Authors: John Kendall*, University of Minnesota
Topics: Political Geography
Keywords: carbon bubble, oil, finance capital, capitalism, technopolitics
Session Type: Virtual Paper
Start / End Time: 11:10 AM / 12:25 PM
Room: Virtual 43
Presentation File: No File Uploaded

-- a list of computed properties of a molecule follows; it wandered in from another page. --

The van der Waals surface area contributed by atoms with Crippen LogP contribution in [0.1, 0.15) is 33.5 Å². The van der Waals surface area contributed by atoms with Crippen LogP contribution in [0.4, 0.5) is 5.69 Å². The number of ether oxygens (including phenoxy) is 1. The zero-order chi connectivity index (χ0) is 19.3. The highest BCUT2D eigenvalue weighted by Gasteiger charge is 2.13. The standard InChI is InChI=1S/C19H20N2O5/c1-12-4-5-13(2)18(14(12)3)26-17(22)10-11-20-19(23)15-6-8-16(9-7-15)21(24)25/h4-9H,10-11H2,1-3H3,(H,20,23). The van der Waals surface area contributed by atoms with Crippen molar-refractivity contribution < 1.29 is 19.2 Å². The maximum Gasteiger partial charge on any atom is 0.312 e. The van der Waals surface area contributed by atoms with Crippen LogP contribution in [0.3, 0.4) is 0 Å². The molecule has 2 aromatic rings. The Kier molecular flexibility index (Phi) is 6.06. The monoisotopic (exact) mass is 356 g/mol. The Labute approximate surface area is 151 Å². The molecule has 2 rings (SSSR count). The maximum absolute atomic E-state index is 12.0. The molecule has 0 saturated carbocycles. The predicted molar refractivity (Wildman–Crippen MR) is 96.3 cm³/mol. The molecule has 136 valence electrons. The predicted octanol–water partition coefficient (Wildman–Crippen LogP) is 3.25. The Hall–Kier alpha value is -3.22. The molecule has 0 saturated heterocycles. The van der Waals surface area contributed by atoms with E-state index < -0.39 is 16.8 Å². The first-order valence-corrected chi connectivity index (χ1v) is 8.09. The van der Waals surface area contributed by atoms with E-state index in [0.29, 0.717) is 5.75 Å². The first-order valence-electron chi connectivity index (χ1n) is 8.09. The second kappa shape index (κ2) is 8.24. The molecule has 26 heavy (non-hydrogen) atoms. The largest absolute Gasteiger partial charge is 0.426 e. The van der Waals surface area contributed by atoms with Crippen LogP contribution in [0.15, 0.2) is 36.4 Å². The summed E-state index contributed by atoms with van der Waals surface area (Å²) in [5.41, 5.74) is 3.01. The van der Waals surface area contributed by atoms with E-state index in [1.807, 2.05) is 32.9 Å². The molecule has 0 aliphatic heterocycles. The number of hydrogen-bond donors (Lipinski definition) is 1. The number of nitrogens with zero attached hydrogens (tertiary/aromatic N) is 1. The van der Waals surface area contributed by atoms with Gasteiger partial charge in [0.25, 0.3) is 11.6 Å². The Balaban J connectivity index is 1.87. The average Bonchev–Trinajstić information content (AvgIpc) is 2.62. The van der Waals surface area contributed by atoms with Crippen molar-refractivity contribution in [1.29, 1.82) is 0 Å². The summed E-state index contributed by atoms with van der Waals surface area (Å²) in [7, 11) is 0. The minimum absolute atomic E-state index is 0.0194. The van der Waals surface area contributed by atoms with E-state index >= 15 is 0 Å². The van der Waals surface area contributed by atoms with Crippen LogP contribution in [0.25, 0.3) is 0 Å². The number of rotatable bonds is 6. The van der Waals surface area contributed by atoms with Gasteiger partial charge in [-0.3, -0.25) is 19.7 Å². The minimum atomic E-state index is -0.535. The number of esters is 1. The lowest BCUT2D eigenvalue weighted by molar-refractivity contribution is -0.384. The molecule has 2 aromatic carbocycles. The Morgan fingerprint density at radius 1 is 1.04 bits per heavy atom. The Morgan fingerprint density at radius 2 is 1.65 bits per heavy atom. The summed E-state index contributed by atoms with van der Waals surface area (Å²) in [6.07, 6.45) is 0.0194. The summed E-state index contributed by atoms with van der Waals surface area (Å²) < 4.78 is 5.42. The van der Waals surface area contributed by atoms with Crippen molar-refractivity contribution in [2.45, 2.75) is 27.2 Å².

Over the past decade, the shale oil and gas boom has revitalized the predominance of North American oil on the global energy market. Even still, when the price of WTI crude dropped to negative $37/bbl last April, US oil producers once again demonstrated their extreme vulnerability to a myriad of extrinsic factors: everything from the coronavirus pandemic to the caprices of geopolitics to rampant and unregulated speculation. In turn, all but the very largest US shale producers now face an uphill battle to attract favorable terms of finance from an investment environment (momentarily) cold to fossil fuels. In this paper, I argue that this turmoil brewing at the intersection of oil and finance capital can, and should, be seized by the broader climate justice movement in the struggle for decarbonization. With this goal in mind, I first analyze and bolster the campaign, spearheaded by Carbon Tracker in 2011, to draw the attention of institutional investors and other financiers to the “carbon bubble”—in short, the idea that the vast majority of oil and gas assets will, for one reason or another, be unburnable and hence their value unrealizable. Further, I speculate on what more direct partisan participation in oil-based financial markets could look like. Overall, then, I argue that the climate justice movement must work to reorient its models and reinvent its tactics if it seeks to remain mobile on the grounds which it presently traverses, wittingly or unwittingly, viz. the highly diversified, networked, and technified terrain of financial markets.